Staff-resident relationships in Approved Premises: What a difference a door makes

Irwin-Rogers, Keir (2017). Staff-resident relationships in Approved Premises: What a difference a door makes. Probation Journal, 64(4) pp. 388–404.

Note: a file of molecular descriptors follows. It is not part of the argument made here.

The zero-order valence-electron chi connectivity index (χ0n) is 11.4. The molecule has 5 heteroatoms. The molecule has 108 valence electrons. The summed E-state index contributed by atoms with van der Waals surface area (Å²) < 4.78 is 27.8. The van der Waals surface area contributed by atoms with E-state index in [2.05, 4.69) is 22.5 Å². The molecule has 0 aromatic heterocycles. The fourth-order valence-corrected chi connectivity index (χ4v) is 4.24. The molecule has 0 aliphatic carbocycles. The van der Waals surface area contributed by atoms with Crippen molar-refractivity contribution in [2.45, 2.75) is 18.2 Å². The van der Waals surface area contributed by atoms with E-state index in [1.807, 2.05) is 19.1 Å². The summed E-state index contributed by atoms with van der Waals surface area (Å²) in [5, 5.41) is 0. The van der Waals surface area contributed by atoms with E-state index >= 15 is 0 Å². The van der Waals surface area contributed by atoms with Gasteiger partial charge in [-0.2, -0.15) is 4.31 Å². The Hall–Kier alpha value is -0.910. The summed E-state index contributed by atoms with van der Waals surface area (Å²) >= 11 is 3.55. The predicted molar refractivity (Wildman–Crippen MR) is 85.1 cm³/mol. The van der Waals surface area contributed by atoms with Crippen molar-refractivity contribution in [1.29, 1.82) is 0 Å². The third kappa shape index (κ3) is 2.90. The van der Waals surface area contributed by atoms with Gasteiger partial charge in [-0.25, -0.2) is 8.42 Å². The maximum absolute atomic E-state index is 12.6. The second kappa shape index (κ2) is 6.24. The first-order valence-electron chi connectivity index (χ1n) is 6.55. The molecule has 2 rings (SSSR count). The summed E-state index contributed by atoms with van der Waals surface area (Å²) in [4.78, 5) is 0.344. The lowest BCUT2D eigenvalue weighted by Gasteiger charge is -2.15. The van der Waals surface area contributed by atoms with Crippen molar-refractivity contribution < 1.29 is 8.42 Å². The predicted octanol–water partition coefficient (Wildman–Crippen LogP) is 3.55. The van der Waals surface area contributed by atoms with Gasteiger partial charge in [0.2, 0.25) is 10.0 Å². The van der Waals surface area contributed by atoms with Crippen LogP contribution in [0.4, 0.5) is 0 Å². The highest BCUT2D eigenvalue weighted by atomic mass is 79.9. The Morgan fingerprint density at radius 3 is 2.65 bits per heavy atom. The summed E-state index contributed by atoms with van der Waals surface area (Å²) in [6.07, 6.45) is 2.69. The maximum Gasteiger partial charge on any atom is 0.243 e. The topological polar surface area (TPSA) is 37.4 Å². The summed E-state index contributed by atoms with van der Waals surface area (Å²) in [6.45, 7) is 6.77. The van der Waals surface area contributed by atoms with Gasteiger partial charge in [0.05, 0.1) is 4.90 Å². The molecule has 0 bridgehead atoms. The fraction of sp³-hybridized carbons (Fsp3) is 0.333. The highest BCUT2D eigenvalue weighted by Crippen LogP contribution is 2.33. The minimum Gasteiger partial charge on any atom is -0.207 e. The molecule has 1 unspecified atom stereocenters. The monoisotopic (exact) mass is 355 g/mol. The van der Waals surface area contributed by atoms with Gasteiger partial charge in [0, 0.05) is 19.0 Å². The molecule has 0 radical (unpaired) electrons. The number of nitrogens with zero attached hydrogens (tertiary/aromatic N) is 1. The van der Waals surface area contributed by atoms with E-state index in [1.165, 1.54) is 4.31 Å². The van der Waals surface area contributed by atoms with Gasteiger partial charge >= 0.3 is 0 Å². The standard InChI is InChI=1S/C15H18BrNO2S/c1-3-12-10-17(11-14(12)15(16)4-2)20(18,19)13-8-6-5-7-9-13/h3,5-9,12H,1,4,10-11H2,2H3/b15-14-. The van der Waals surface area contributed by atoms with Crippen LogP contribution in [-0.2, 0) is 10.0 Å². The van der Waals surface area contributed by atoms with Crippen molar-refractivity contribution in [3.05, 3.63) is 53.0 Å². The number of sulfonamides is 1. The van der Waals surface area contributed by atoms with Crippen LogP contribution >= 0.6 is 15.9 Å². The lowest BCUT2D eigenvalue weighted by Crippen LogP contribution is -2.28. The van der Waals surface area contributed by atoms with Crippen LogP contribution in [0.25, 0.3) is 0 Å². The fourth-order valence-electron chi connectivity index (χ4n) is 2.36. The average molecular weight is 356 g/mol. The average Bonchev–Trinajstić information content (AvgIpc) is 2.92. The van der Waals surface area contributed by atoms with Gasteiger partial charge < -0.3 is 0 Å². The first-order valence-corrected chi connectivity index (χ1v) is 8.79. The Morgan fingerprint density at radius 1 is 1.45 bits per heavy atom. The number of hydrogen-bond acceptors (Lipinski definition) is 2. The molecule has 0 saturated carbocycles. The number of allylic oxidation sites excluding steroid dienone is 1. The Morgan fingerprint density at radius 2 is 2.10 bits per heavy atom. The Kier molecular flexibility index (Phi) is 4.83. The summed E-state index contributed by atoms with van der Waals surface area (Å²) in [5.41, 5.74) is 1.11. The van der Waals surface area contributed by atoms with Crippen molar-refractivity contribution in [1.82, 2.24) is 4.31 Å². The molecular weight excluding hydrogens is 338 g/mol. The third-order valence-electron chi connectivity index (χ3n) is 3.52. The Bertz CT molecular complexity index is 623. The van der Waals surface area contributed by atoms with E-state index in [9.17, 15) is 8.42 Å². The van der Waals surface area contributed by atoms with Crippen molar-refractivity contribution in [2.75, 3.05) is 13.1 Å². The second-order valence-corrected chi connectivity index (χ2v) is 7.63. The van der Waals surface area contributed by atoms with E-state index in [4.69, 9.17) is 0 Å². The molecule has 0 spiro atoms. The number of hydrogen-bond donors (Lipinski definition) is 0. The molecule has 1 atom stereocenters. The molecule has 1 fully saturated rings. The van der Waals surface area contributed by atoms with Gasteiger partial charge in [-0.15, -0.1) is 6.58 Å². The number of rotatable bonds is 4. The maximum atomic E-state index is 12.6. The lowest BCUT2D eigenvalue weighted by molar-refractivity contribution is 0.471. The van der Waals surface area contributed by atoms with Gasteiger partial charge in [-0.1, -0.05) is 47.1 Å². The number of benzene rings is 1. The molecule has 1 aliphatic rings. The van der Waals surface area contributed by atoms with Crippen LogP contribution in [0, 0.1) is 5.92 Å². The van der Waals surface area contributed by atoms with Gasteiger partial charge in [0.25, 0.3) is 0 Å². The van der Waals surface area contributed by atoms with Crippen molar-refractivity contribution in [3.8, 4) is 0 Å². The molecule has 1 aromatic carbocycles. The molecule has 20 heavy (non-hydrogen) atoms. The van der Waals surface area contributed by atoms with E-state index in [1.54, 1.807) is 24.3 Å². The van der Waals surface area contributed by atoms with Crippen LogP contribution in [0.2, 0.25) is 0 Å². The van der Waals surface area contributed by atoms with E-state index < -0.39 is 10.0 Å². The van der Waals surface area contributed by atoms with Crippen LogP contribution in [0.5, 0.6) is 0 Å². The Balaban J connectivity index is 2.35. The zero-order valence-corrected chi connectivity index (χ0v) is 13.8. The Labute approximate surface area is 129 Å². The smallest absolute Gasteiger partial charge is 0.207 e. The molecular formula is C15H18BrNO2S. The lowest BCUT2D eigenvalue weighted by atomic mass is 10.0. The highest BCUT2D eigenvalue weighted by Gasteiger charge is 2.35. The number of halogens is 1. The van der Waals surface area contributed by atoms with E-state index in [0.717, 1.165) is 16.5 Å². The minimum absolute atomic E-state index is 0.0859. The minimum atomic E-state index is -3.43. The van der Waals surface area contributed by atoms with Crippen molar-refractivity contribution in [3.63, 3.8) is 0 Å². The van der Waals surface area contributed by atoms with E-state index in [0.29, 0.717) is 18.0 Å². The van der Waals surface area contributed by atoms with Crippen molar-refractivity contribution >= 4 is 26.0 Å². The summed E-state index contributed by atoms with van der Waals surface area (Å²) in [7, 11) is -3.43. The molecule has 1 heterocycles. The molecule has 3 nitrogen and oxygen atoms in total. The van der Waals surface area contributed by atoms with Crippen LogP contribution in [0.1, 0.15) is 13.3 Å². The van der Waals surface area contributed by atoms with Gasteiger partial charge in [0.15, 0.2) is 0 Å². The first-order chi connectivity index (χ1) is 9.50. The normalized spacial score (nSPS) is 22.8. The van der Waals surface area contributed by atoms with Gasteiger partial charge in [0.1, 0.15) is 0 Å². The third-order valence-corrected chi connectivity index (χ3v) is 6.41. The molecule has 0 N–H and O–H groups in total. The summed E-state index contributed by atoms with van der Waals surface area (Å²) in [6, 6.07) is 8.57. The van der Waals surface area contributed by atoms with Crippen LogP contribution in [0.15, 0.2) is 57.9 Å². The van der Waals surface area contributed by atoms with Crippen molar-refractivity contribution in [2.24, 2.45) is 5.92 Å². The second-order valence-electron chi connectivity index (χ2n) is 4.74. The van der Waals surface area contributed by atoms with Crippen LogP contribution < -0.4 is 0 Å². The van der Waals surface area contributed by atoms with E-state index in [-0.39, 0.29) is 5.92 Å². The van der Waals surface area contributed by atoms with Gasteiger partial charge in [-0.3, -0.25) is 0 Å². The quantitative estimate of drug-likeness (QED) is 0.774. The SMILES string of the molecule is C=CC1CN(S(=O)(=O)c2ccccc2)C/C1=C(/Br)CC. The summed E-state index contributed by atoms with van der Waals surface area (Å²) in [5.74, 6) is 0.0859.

Whilst the majority of people released from prison in England and Wales return to private places of residence, a significant minority are required to live in Approved Premises as part of their post-custodial licence conditions. The purpose of this paper is twofold: first, it provides an insight into life inside Approved Premises. This subject has largely been neglected in research to date, despite Approved Premises being important sites of supervision for many people leaving prison. Second, it explores the quality and dynamics of supervisory relationships between members of hostel staff and residents. Based on fieldwork in two Approved Premises, the findings indicate that, although formally equivalent, people subject to penal sanctions may experience and view these sanctions in markedly different ways. Seemingly innocuous variation in policies and practices at a local level, such as open or closed staff office door policies in Approved Premises, can in fact play a pivotal role in the facilitation or hindrance of constructive supervisory relationships, in shaping rehabilitative regimes, and ultimately in supporting people’s successful transitions from prisons to the community.

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